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Spartacus: Vengeance is about as unclean and as unwholesome as television can possibly get. Set in period with a different moral code, and featuring individuals who deviate from even those morals, Vengeance is a story of slavery and uprising, power plays and the people that are worth placing trust in. It’s not all savory to watch, but it’s meant to push the boundaries of acceptable content, and one thing is guaranteed: even in the show’s most vile plotlines and ludicrous moments, audiences won’t be able to tear their eyes from the screen.
Spartacus: Vengeance is the second season of Starz’s hit show, but elements from the prequel Spartacus: Gods of the Arena also come into play and occasionally cause strife in the new episodes. Because the death count is always so high in the series, I don’t want to get into details about what the new season brings us, but I will say Spartacus has capably taken on the role of a rebel leader prepared to take down any Romans that get in the way of his and his newfound army’s freedom.
As in the past, fighting takes precedence in the series, but there’s a new attitude that comes with survival outside of the arena and a different kind of toughness present in Vengeance too, found in the season’s emboldened speeches and crisis mentalities that come with fighting a war. It is in these scenes that Liam McIntyre’s Spartacus truly comes into his own. McIntyre had a lot to live up to after taking over for Andy Whitfield (who played the character prior to tragically succumbing to non-Hodgkin lymphoma) going into the season, but he proves he is pretty capable early on, potentially because we are seeing a different side to Spartacus than we saw in Spartacus: Blood and Sand. Additionally, the disc devotes an entire segment, “On the Set with Liam McIntyre,” to meeting the new guy, and it's clear he figured out the role pretty quickly.
The visual effects in Vengeance are also striking and there are a few scenes that really take the look of the show to a whole new level. One of the bonus features with the set “Burning Down The House: The VFX of Episode 205” discusses how the look of the program was initially going to be low tech, but once there was more creative pressure to stress visuals, the effects guys began to figure out how they could pull off a more impressive looking picture. To explain many of the changes from season to season, the arena fight scene and subsequent burning are explained in detail. The amount of CG work in just that one scene is incredible—as the show grows up, the look does, too.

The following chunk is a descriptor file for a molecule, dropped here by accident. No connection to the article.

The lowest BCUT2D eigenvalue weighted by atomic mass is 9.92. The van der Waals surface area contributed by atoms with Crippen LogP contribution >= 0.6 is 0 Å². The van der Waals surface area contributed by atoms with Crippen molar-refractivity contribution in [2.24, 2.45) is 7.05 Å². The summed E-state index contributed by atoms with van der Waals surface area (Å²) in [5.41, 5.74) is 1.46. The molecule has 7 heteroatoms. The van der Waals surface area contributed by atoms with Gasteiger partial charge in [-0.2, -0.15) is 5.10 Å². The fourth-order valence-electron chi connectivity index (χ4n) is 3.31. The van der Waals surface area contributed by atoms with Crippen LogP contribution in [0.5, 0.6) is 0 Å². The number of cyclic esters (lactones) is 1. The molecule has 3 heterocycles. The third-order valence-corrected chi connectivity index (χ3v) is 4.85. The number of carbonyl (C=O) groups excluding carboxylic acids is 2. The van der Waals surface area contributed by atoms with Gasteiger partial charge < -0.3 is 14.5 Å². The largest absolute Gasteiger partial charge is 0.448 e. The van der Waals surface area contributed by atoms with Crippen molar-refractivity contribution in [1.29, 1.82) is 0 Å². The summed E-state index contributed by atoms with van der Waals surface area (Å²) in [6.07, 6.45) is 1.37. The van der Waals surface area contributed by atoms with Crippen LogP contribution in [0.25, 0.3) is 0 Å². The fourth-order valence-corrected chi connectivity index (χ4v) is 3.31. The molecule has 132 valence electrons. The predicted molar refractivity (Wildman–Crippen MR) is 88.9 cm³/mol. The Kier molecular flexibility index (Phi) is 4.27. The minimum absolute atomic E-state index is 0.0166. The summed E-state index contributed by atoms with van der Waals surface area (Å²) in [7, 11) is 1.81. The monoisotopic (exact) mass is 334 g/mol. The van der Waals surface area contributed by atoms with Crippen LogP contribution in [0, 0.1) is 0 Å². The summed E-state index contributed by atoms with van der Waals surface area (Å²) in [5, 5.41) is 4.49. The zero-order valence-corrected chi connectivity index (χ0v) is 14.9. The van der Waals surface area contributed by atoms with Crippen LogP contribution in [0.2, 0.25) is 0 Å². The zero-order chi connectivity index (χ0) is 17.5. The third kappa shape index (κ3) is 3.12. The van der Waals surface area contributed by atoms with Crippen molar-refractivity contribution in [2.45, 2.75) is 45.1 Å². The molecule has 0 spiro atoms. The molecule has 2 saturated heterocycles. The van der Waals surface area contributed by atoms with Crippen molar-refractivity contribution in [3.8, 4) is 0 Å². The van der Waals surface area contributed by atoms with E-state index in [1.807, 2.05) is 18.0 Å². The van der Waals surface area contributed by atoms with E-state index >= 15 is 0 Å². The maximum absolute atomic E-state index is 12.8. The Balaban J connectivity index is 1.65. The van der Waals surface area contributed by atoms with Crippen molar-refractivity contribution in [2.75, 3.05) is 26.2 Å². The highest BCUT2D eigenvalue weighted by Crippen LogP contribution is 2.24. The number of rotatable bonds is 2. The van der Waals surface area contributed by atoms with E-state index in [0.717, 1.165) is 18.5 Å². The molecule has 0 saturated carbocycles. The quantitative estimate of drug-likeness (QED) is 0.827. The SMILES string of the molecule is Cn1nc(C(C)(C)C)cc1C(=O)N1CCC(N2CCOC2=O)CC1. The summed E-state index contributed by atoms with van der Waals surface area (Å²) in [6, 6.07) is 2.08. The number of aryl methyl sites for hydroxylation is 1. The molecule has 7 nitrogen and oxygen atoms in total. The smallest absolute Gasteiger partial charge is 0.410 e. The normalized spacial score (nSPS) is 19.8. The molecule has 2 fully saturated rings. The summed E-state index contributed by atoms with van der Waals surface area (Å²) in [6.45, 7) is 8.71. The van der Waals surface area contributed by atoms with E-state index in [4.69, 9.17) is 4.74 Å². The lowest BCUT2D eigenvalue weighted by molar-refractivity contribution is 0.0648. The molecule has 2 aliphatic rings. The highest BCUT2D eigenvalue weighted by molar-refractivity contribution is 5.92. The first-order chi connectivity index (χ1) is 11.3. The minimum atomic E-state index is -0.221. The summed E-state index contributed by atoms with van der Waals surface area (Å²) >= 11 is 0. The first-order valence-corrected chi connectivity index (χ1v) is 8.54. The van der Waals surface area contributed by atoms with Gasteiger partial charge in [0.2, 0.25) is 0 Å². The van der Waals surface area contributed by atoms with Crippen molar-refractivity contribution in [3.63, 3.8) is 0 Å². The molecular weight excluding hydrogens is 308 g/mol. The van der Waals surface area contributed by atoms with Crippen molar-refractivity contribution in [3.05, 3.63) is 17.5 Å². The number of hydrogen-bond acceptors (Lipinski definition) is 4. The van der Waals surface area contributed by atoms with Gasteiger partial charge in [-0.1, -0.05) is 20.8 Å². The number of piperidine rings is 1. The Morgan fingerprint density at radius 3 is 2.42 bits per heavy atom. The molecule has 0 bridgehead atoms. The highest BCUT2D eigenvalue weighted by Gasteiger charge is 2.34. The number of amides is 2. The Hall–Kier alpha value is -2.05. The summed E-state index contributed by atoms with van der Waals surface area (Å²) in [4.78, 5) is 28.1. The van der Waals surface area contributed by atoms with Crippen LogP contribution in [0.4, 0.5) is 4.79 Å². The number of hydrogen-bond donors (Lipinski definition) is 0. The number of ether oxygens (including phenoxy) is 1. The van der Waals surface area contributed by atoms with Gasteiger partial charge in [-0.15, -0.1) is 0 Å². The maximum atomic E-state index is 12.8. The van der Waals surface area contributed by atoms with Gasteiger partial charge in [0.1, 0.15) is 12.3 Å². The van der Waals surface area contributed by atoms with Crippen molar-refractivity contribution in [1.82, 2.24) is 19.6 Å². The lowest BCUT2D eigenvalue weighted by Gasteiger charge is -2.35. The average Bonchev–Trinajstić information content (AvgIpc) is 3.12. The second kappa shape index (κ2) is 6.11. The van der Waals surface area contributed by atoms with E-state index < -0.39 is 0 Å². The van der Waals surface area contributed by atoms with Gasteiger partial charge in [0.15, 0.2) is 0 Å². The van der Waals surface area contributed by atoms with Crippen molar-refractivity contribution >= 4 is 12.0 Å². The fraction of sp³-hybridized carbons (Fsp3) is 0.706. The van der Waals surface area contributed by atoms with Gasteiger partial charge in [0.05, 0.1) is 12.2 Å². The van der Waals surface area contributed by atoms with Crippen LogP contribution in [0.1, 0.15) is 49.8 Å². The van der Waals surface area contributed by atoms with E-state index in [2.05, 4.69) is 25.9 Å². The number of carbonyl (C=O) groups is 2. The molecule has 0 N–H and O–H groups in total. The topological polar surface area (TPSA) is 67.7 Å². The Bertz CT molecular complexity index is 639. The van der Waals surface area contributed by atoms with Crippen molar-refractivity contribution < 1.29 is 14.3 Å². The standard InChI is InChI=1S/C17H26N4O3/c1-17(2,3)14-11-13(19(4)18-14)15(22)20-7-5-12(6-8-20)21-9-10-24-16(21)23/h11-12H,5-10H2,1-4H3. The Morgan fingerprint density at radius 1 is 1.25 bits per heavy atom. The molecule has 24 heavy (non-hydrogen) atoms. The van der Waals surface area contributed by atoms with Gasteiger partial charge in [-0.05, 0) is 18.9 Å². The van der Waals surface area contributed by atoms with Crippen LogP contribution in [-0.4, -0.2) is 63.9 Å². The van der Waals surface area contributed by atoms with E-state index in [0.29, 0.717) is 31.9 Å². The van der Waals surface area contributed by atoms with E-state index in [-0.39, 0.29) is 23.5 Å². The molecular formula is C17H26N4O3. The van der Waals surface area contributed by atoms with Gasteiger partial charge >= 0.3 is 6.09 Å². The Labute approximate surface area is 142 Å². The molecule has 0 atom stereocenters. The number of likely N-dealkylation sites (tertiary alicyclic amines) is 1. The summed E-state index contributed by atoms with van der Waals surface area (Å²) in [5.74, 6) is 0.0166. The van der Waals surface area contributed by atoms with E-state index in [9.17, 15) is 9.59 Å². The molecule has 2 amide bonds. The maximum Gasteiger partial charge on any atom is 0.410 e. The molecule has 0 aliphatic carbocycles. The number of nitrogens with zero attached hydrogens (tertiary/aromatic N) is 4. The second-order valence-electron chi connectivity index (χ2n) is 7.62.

Still, the ridiculous blood spatter shots make their way into the new season and Vengeance is still a boy’s arena with the men’s causes given precedence. This isn’t to say there aren’t a few strong female characters; the Roman lovers of intrigue Lucretia (Lucy Lawless) and Ilithyia (Viva Bianca), as well as the rebel Mira (Katrina Law) put in strong showings throughout the season. True, too, is the fact the entire series has been pushing toward a gruesome and violent war; however, we are talking more breasts and sexual exploitation and more torture scenes than we are talking battle-specific violence. The very nature of the show is one of excess, and between the breasts and the multitude of swords cutting through throats and in to abdomens, it is geared to a very specific audience.
Spartacus: Vengeance makes no bones about its discrepancies in historical accuracy, but several featurettes do look into the importance of history to the series and the painstaking efforts taken to make the look and feel of the show seem as if it is coming from the right time period. “Starz Studios - Spartacus: Vengeance” and the “Making of Spartacus: Vengeance” look at the little details that make a legendary slave rebellion come to life onscreen. To supplement these ideas further, “The Legend of Spartacus” paints a picture of the real figure of Spartacus and the Third Servile War.
The Blu-ray set for Spartacus: Vengeance really had some effort put into it. Despite the gimmicky (but fittingly comic-oriented) menu page, the set comes with extended episodes that add and don’t detract from the content. Besides the aforementioned extras there are several other bonus features, including audio commentaries, bloopers, a directorial focus called “Behind the Camera: Directing the Rebellion,” and a “Famous Last Words” sequence, which contains interviews with the actors whose characters are killed off throughout the season.
One of the biggest selling points for the series is that each season is almost entirely self-contained, which is impossible for most dramas to accomplish, but works in Spartacus both because the show cycles through characters and because the show is careful with its flashbacks. Vengeance might not be the subtlest or most surprising series on television, but it may be the boldest, and that certainly counts for a lot.
Length: 572 min.
Distributor: Starz/ Anchor Bay Entertainment
Release Date: 09/11/2012
Starring: Liam McIntyre, Manu Bennett, Lucy Lawless
Directed by: Jesse Warn, Michael Hurst, Rick Jacobson
Written by: Steven DeKnight, Brent Fletcher